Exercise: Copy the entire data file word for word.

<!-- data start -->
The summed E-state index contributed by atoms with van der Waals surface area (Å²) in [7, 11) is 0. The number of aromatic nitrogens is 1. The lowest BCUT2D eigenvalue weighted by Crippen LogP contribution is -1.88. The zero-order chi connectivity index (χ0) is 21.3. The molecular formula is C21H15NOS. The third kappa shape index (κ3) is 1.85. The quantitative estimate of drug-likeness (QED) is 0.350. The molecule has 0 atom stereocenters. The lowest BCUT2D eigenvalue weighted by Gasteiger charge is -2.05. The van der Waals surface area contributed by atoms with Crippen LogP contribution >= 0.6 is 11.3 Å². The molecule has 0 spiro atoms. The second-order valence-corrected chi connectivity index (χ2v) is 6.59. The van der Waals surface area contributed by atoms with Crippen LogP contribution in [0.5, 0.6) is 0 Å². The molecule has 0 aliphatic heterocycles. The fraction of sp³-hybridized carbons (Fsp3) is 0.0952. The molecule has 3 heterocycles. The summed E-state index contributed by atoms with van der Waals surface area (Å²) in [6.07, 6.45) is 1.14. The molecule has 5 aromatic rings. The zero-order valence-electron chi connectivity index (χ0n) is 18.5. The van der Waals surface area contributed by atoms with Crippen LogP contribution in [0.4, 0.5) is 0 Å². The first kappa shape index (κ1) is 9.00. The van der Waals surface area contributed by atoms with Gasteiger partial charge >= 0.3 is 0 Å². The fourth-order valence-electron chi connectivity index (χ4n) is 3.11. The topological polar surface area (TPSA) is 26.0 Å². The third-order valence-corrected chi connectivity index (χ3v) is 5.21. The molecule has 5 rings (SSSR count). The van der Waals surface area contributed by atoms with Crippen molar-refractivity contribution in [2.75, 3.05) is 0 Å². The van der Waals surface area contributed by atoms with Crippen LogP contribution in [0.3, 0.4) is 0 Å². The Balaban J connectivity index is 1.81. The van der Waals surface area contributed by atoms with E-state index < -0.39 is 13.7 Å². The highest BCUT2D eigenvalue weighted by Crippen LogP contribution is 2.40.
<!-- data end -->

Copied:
The summed E-state index contributed by atoms with van der Waals surface area (Å²) in [7, 11) is 0. The number of aromatic nitrogens is 1. The lowest BCUT2D eigenvalue weighted by Crippen LogP contribution is -1.88. The zero-order chi connectivity index (χ0) is 21.3. The molecular formula is C21H15NOS. The third kappa shape index (κ3) is 1.85. The quantitative estimate of drug-likeness (QED) is 0.350. The molecule has 0 atom stereocenters. The lowest BCUT2D eigenvalue weighted by Gasteiger charge is -2.05. The van der Waals surface area contributed by atoms with Crippen LogP contribution >= 0.6 is 11.3 Å². The molecule has 0 spiro atoms. The second-order valence-corrected chi connectivity index (χ2v) is 6.59. The van der Waals surface area contributed by atoms with Crippen LogP contribution in [0.5, 0.6) is 0 Å². The molecule has 0 aliphatic heterocycles. The fraction of sp³-hybridized carbons (Fsp3) is 0.0952. The molecule has 3 heterocycles. The summed E-state index contributed by atoms with van der Waals surface area (Å²) in [6.07, 6.45) is 1.14. The molecule has 5 aromatic rings. The zero-order valence-electron chi connectivity index (χ0n) is 18.5. The van der Waals surface area contributed by atoms with Crippen LogP contribution in [0.4, 0.5) is 0 Å². The first kappa shape index (κ1) is 9.00. The van der Waals surface area contributed by atoms with Gasteiger partial charge >= 0.3 is 0 Å². The fourth-order valence-electron chi connectivity index (χ4n) is 3.11. The topological polar surface area (TPSA) is 26.0 Å². The third-order valence-corrected chi connectivity index (χ3v) is 5.21. The molecule has 5 rings (SSSR count). The van der Waals surface area contributed by atoms with Crippen molar-refractivity contribution in [2.75, 3.05) is 0 Å². The van der Waals surface area contributed by atoms with Crippen LogP contribution in [0.3, 0.4) is 0 Å². The Balaban J connectivity index is 1.81. The van der Waals surface area contributed by atoms with E-state index < -0.39 is 13.7 Å². The highest BCUT2D eigenvalue weighted by Crippen LogP contribution is 2.40.